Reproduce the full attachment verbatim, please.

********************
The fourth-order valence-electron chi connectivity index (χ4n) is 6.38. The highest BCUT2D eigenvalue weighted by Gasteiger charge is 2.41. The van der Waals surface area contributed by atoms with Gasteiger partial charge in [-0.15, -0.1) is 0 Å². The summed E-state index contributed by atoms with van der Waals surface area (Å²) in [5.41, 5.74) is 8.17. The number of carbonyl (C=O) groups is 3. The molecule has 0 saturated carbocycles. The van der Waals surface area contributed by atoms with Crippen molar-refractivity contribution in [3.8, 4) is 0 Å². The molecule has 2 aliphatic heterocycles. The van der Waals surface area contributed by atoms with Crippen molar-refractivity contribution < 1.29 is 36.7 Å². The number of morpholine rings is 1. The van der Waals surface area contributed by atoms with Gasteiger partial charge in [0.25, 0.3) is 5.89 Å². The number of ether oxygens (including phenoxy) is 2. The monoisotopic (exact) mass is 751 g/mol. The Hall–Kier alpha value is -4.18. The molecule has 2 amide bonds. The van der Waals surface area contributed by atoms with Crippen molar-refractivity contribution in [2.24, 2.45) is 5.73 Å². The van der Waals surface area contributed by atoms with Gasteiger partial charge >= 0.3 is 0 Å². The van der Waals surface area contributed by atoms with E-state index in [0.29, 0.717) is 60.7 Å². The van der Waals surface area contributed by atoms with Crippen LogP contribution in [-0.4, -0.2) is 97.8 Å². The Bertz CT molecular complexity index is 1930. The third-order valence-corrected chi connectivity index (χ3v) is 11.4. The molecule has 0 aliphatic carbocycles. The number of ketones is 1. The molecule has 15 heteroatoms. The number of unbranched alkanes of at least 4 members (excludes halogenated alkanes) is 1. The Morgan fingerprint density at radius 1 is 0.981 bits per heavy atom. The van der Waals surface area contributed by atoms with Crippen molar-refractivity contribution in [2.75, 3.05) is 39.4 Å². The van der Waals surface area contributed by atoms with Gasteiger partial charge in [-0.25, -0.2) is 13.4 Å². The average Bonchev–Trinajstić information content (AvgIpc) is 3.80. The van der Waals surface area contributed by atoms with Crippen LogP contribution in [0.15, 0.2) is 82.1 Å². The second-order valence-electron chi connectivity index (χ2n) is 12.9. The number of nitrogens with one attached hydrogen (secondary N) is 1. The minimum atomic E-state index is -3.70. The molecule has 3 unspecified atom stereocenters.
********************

The fourth-order valence-electron chi connectivity index (χ4n) is 6.38. The highest BCUT2D eigenvalue weighted by Gasteiger charge is 2.41. The van der Waals surface area contributed by atoms with Gasteiger partial charge in [-0.15, -0.1) is 0 Å². The summed E-state index contributed by atoms with van der Waals surface area (Å²) in [5.41, 5.74) is 8.17. The number of carbonyl (C=O) groups is 3. The molecule has 0 saturated carbocycles. The van der Waals surface area contributed by atoms with Crippen molar-refractivity contribution in [3.8, 4) is 0 Å². The molecule has 2 aliphatic heterocycles. The van der Waals surface area contributed by atoms with Crippen molar-refractivity contribution < 1.29 is 36.7 Å². The number of morpholine rings is 1. The van der Waals surface area contributed by atoms with Gasteiger partial charge in [0.25, 0.3) is 5.89 Å². The number of ether oxygens (including phenoxy) is 2. The monoisotopic (exact) mass is 751 g/mol. The Hall–Kier alpha value is -4.18. The molecule has 2 amide bonds. The van der Waals surface area contributed by atoms with Crippen molar-refractivity contribution in [2.24, 2.45) is 5.73 Å². The van der Waals surface area contributed by atoms with Gasteiger partial charge >= 0.3 is 0 Å². The van der Waals surface area contributed by atoms with E-state index in [0.29, 0.717) is 60.7 Å². The van der Waals surface area contributed by atoms with Crippen LogP contribution in [-0.4, -0.2) is 97.8 Å². The Bertz CT molecular complexity index is 1930. The third-order valence-corrected chi connectivity index (χ3v) is 11.4. The molecule has 0 aliphatic carbocycles. The number of ketones is 1. The molecule has 15 heteroatoms. The number of unbranched alkanes of at least 4 members (excludes halogenated alkanes) is 1. The Morgan fingerprint density at radius 1 is 0.981 bits per heavy atom. The van der Waals surface area contributed by atoms with Crippen molar-refractivity contribution in [2.75, 3.05) is 39.4 Å². The van der Waals surface area contributed by atoms with Gasteiger partial charge in [-0.25, -0.2) is 13.4 Å². The average Bonchev–Trinajstić information content (AvgIpc) is 3.80. The van der Waals surface area contributed by atoms with Crippen LogP contribution in [0.15, 0.2) is 82.1 Å². The second-order valence-electron chi connectivity index (χ2n) is 12.9. The number of nitrogens with one attached hydrogen (secondary N) is 1. The minimum atomic E-state index is -3.70. The molecule has 3 unspecified atom stereocenters.